The rest of this article is only available to active members of Questia

Sign up now for a free, 1-day trial and receive full access to:

  • Questia's entire collection
  • Automatic bibliography creation
  • More helpful research tools like notes, citations, and highlights
  • Ad-free environment

Already a member? Log in now.

Notes for this article

Add a new note
If you are trying to select text to create highlights or citations, remember that you must now click or tap on the first word, and then click or tap on the last word.
One moment ...
Default project is now your active project.
Project items

Items saved from this article

This article has been saved
Highlights (0)
Some of your highlights are legacy items.

Highlights saved before July 30, 2012 will not be displayed on their respective source pages.

You can easily re-create the highlights by opening the book page or article, selecting the text, and clicking “Highlight.”

Citations (0)
Some of your citations are legacy items.

Any citation created before July 30, 2012 will labeled as a “Cited page.” New citations will be saved as cited passages, pages or articles.

We also added the ability to view new citations from your projects or the book or article where you created them.

Notes (0)
Bookmarks (0)

You have no saved items from this article

Project items include:
  • Saved book/article
  • Highlights
  • Quotes/citations
  • Notes
  • Bookmarks
Notes
Cite this article

Cited article

Style
Citations are available only to our active members.
Sign up now to cite pages or passages in MLA, APA and Chicago citation styles.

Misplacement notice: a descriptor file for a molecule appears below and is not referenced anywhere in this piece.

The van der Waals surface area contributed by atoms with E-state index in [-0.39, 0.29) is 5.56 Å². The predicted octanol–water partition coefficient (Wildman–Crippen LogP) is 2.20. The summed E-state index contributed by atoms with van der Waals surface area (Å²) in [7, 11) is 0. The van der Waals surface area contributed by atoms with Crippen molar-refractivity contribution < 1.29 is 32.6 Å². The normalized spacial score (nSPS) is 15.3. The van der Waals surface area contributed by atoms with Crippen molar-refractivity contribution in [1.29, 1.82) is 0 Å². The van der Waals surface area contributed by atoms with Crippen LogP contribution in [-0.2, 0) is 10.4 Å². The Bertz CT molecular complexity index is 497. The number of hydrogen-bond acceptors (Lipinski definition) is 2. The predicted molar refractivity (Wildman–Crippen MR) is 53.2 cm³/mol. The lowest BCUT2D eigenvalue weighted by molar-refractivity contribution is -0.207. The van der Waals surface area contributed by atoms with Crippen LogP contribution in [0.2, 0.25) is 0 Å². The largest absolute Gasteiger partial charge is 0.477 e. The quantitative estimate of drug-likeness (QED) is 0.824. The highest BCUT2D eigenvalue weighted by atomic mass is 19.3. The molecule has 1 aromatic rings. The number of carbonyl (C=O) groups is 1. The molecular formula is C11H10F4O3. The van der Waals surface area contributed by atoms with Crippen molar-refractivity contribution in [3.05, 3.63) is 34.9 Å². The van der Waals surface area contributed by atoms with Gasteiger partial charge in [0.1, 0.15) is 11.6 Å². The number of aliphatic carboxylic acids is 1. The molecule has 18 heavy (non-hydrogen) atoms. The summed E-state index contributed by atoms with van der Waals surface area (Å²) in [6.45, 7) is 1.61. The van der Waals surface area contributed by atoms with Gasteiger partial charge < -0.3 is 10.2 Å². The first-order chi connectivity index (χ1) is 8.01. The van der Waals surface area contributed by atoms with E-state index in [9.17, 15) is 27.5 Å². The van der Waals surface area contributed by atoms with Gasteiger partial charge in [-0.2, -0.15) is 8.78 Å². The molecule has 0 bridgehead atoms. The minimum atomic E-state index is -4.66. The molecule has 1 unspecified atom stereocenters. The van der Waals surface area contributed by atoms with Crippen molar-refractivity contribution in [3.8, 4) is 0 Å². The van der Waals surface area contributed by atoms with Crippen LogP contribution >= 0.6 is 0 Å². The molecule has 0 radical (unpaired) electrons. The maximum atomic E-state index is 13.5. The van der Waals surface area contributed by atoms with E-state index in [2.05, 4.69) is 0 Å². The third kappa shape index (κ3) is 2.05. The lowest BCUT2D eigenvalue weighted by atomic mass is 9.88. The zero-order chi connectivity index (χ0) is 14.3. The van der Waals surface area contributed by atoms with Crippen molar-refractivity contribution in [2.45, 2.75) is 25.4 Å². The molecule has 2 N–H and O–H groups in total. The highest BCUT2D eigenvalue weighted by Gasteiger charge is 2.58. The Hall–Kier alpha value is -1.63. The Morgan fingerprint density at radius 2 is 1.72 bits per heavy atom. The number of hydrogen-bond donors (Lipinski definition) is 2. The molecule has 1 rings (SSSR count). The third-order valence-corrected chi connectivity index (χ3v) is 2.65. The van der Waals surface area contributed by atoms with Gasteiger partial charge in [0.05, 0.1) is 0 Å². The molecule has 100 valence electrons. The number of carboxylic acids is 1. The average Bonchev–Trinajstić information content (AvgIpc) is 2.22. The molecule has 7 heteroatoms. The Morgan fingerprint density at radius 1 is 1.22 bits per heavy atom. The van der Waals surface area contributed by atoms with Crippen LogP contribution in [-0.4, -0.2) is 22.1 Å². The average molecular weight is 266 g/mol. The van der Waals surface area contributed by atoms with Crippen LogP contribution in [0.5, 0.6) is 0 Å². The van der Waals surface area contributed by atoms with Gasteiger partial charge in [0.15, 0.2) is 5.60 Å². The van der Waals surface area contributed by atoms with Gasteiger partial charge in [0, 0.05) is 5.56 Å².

(Einhorn, 1992, p. 25)

(Einhorn 25)

1

1. Lois J. Einhorn, Abraham Lincoln, the Orator: Penetrating the Lincoln Legend (Westport, CT: Greenwood Press, 1992), 25, http://www.questia.com/read/27419298.

Cited article

Is There Biblical Warrant for Evangelism?
Settings

Settings

Typeface
Text size Smaller Larger Reset View mode
Search within

Search within this article

Look up

Look up a word

  • Dictionary
  • Thesaurus
Please submit a word or phrase above.
Print this page

Print this page

Why can't I print more than one page at a time?

Full screen

matching results for page

Cited passage

Style
Citations are available only to our active members.
Sign up now to cite pages or passages in MLA, APA and Chicago citation styles.

"Portraying himself as an honest, ordinary person helped Lincoln identify with his audiences." (Einhorn, 1992, p. 25).

"Portraying himself as an honest, ordinary person helped Lincoln identify with his audiences." (Einhorn 25)

"Portraying himself as an honest, ordinary person helped Lincoln identify with his audiences."1

1. Lois J. Einhorn, Abraham Lincoln, the Orator: Penetrating the Lincoln Legend (Westport, CT: Greenwood Press, 1992), 25, http://www.questia.com/read/27419298.

Cited passage

Welcome to the new Questia Reader

The Questia Reader has been updated to provide you with an even better online reading experience.  It is now 100% Responsive, which means you can read our books and articles on any sized device you wish.  All of your favorite tools like notes, highlights, and citations are still here, but the way you select text has been updated to be easier to use, especially on touchscreen devices.  Here's how:

1. Click or tap the first word you want to select.
2. Click or tap the last word you want to select.

OK, got it!

Thanks for trying Questia!

Please continue trying out our research tools, but please note, full functionality is available only to our active members.

Your work will be lost once you leave this Web page.

For full access in an ad-free environment, sign up now for a FREE, 1-day trial.

Already a member? Log in now.